Overview of Harm Reduction Programs
Harm reduction is a strategy to encourage people make choices to reduce risks of long-term health problems. Long-term health problems create significant social costs for the community and deeply affect the individual and their loved ones. An example of a harm reduction strategy is the distribution of needles to reduce the risk of HIV and Hepatitis B/C infections. The rationale behind syringe exchange is that many people who are currently injecting are unwilling or unable to stop.
Intervention strategies that reduce the risks of serious blood borne infections, or other health issues, are the best possible way to help people using injection drugs who are not planning on stopping. Provision of clean syringes and needles is a simple, inexpensive way to reduce the spread of HIV and Hep C in our community. It is also an opportunity to provide education and encourage clients to make links with other community agencies. The strategy is based on a comprehensive service that includes prevention, education and risk reduction counseling.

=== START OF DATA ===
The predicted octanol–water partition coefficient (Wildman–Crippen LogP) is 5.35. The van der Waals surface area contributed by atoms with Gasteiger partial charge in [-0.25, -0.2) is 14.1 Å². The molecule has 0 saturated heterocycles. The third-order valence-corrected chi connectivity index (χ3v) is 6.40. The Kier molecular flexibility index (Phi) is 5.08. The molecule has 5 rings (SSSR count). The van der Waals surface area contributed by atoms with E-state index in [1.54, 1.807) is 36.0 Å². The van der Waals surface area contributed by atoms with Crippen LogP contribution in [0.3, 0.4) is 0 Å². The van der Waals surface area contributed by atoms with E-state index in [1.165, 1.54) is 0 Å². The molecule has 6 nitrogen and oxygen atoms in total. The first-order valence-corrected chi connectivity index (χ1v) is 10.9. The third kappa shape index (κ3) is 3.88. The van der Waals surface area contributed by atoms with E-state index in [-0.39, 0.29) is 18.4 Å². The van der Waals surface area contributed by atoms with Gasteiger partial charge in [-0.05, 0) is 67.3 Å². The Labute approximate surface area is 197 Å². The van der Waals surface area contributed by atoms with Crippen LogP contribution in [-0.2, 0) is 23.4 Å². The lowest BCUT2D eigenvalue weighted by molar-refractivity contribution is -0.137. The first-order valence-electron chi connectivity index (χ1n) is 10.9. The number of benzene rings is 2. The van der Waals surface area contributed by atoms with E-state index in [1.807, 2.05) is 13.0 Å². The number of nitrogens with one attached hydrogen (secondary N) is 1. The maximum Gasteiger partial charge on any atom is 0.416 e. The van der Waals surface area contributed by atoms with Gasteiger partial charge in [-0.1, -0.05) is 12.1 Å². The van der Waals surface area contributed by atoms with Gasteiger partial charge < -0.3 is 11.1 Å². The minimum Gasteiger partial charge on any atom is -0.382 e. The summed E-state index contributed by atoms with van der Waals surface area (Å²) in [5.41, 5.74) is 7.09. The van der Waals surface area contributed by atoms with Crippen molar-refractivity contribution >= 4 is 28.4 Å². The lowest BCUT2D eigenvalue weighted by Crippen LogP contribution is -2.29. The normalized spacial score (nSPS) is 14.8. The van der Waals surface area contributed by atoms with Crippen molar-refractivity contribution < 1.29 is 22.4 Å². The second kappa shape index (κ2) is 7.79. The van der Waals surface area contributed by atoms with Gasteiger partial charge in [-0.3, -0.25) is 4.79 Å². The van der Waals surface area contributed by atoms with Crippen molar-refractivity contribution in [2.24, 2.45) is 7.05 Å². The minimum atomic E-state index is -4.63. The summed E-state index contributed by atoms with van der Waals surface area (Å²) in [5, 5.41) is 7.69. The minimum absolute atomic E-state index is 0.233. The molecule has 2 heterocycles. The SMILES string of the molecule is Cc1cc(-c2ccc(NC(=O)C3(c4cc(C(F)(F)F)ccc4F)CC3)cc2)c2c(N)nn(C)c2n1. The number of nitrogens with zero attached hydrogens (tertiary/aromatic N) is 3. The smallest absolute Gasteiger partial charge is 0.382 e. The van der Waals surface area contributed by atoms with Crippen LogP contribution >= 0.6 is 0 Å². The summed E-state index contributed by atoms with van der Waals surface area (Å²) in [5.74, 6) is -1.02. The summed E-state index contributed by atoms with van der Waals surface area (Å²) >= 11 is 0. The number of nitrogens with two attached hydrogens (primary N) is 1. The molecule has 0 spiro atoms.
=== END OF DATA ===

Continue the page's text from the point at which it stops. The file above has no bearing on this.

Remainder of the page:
Harm Reduction is a widely accepted approach in the scientific and medical community because it has been proven that risk reduction does work. In many communities in BC (including the Downtown East Side of Vancouver) harm reduction programs have been shown to reduce the spread of blood borne illnesses and reduce other harms created by unsafe injecting practices and high-risk sex. A harm reduction approach meets clients where they are at regardless of their lifestyle choices and weather or not they are abstinent. Harm reduction programs have an open door policy so that staff can develop an honest relationship with the person. At many points, when the person is willing to seek further help, the healthcare worker can support the individual while referring the person to programs.
The whole community benefits from a harm reduction approach. People marginalized and stigmatized are someone’s loved one, be it son, daughter, uncle, or niece. By reducing the risks of activities that impact long-term health, we extend the lives of many people. Many individuals go on to seek treatment or make new choices for living better based on good health care information, access to food and housing, and employment.
Harm Reduction saves tax dollars. The amount of money spent on harm reduction programming is negligible compared to treatment costs for HIV or Hepatitis C. A strong community supported harm reduction program will reach more people, provide programming and client involvement, and will work to build a more inclusive community. We can all be a part of supporting this vision.